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the last jar

June 19th, 2011 | 6 Comments »

I made mustard as a Christmas present last year.

Mustard is one of my most favorite condiments, and it surprises no one more than me because I used to just hate it with a passion. Then as I got older, I managed to learn the delicious aspect of yellow mustard swirled with ketchup to drag your onion rings or french fries through, and I somehow realized that a swipe of yellow mustard and a few spoonfuls of sweet pickle relish were the ONLY way to eat a hot dog. Well, back in the day when I actually did eat hot dogs……

But then something happened. I discovered the delights of mustard, in it’s many forms. There was dijon, there was stone ground, and then we discovered jalapeno mustard. Along came honey mustard, and how wonderful it is warmed up as a dip for thick chunks of Snyders pretzels. There’s brown deli style mustard, chipotle mustard, raspberry mustard and Koop’s Arizona Heat. And where there once was only a small array of mustards on the grocers shelf, there now lies a vast display of mustard in so many flavors that it’s mind boggling to this mustard fiend. At one point, I think we had something like 6 or 7 different mustards in our refrigerator. We like our mustard.

And it’s really super easy to make too, that is, if you have a source for mustard seeds. Our local co-op carries both brown and yellow seeds, and once that was discovered, I had no reason not to whip up a mighty batch of this Roasted Garlic mustard to hand out as Christmas gifts last year. A mighty batch indeed; this made A TON of mustard. I gave away quite a bit, and kept three jars for us.

Now, our last jar stands open in the fridge.

It’s vinegar-y. It’s spicy. It rocks my sandwiches with flavor, it’s tiny little seeds popping in my mouth. It’s killer good on a bratwurst, or spread on ham or salami. I’d happily down a thick sandwich chock full of meat just to swab my bread with this killer condiment. I sent a jar off to the East Coast too, to my blogging friend Kim, also known as The Yummy Mummy and the Queen of #Charcutepalooza, a blogging phenomena that swept through Twitter, urging bloggers to cook their way through Michael Ruhlman’s Charcuterie cookbook. It sparked a revolution and it’s been amazing to watch it unfold. I knew the mustard would come in handy for all that cured porky goodness and I was right. Kim has asked me probably six times to post the recipe and finally, with her last prompt, I gave in. She can be kind of a pain in the ass kind of persistent, that girl.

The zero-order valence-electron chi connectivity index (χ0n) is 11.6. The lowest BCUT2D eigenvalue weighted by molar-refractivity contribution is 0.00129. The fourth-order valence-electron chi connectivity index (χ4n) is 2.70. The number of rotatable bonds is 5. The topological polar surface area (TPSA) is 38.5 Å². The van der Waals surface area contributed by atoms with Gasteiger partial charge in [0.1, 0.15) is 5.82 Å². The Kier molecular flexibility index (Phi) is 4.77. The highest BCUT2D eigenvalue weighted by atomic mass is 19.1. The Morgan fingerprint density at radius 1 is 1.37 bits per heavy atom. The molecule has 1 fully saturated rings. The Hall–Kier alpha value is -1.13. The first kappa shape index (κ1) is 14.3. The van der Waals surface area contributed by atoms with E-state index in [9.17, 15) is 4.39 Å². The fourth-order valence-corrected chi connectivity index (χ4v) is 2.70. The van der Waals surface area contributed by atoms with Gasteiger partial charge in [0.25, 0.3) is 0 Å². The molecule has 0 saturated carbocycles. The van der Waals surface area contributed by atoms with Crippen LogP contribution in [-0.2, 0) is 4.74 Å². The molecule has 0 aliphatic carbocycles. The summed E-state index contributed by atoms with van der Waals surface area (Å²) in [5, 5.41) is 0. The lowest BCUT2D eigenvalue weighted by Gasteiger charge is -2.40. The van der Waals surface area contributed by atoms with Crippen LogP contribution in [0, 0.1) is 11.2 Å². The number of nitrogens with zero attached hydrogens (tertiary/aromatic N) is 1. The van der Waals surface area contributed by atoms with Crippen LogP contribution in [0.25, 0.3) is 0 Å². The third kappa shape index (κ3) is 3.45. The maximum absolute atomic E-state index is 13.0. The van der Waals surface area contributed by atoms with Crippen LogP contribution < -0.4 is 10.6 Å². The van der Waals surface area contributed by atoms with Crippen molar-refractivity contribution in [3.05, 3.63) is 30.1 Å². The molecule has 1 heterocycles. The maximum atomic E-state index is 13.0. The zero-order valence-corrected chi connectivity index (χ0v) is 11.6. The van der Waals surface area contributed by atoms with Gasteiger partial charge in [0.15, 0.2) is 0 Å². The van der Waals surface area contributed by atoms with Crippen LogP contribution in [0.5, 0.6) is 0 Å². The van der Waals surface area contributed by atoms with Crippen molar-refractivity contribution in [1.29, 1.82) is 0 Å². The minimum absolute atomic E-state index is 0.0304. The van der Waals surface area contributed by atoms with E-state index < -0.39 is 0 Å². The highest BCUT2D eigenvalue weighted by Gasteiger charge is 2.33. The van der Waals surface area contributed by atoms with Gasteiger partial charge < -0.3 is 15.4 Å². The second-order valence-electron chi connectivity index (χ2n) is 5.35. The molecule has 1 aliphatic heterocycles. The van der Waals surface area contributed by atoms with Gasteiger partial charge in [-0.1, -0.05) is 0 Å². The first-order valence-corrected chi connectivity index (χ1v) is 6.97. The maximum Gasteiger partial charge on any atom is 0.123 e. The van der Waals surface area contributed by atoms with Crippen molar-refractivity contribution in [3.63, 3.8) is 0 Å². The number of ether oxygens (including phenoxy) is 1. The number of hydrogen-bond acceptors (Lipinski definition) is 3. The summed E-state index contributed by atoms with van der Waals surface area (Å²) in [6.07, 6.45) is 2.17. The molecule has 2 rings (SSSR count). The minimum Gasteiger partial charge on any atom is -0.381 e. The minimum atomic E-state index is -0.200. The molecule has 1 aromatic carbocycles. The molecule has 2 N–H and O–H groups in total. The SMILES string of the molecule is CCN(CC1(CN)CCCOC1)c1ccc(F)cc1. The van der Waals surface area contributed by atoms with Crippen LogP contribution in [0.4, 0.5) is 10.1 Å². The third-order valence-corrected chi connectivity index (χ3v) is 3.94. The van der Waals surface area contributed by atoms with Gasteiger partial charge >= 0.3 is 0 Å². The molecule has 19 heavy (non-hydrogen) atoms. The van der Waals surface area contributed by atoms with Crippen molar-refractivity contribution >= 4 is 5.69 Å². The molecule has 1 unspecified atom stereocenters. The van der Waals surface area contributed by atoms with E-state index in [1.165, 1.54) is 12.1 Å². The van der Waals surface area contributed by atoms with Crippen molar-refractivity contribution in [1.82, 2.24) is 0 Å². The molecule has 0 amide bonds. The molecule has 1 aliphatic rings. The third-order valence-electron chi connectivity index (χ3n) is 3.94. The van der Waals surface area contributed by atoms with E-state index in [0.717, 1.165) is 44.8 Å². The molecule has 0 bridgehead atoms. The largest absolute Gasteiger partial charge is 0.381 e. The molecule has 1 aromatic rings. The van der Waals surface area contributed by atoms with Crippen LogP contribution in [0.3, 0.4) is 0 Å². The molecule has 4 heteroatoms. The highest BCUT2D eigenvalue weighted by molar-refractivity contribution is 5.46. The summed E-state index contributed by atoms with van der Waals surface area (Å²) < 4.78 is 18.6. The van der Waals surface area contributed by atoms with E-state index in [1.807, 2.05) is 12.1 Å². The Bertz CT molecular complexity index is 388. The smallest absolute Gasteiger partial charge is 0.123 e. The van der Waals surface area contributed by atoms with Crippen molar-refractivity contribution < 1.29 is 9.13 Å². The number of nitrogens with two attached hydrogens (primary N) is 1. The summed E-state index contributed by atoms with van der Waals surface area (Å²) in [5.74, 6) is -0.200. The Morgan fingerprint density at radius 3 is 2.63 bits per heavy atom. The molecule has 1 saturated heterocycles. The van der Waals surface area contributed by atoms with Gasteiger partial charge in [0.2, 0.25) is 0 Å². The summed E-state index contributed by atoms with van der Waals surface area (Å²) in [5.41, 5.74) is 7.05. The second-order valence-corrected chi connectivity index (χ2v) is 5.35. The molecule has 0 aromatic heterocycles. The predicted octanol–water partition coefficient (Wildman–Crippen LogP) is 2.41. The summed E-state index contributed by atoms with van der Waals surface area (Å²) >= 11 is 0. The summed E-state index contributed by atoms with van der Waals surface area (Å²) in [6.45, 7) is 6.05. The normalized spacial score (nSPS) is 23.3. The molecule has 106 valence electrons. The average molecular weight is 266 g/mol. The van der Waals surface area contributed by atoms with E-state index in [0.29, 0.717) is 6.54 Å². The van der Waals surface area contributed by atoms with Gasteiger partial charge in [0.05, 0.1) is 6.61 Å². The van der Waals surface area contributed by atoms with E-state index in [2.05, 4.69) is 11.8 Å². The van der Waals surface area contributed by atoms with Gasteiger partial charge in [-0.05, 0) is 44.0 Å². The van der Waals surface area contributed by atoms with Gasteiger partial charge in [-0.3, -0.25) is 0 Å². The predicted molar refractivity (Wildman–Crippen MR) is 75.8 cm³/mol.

My last jar……. I should hoard it. If I give in and make another huge batch, I’d have to find homes for all that mustard again. But I think it likely won’t be that hard.

Roasted Garlic Mustard

2-1/4 c. whole yellow mustard seed
3/4 c. whole brown mustard seed
2-1/2 c. apple cider vinegar
1-1/2 c. water
2 whole heads garlic
2 T. olive oil
1/2 c. pure maple syrup
2 T. kosher salt

Combine both mustard seeds, vinegar and water in a large bowl and stir to combine. Cover and let stand at room temperature for a minimum of 8 hours, but I strongly recommend a full 24 hour soak for best flavor. Stir occasionally to mix it all up.

Slice the tops off of the garlic heads and remove most of the papery outer layer, leaving the cloves intact. Line an 8″ pie plate with foil and place garlic on foil, drizzle with the olive oil and fold the foil around the heads. Roast at 400° until very soft, 40-60 minutes. Allow to cool and gently squeeze the cloves from the skin. Place in a bowl and mash slightly.

Add half the mustard seed mixture to the bowl of a food processor. Scrape in half the mashed garlic and process in pulses, adding water by the tablespoon, until it begins to break down and look like grainy mustard. Process to whatever texture you wish, adding water and scraping the bowl as needed. Scrape processed mustard into a large bowl and repeat with remaining seed and roasted garlic, and add to processed mustard. Whisk in maple syrup and salt.

Spoon mustard into clean jars and seal lids tightly. Store in refrigerator. Makes about 8-10 cups.

Recipe from Eating Well magazine


Do you like mustard? What kinds do you like and how do you like to eat it?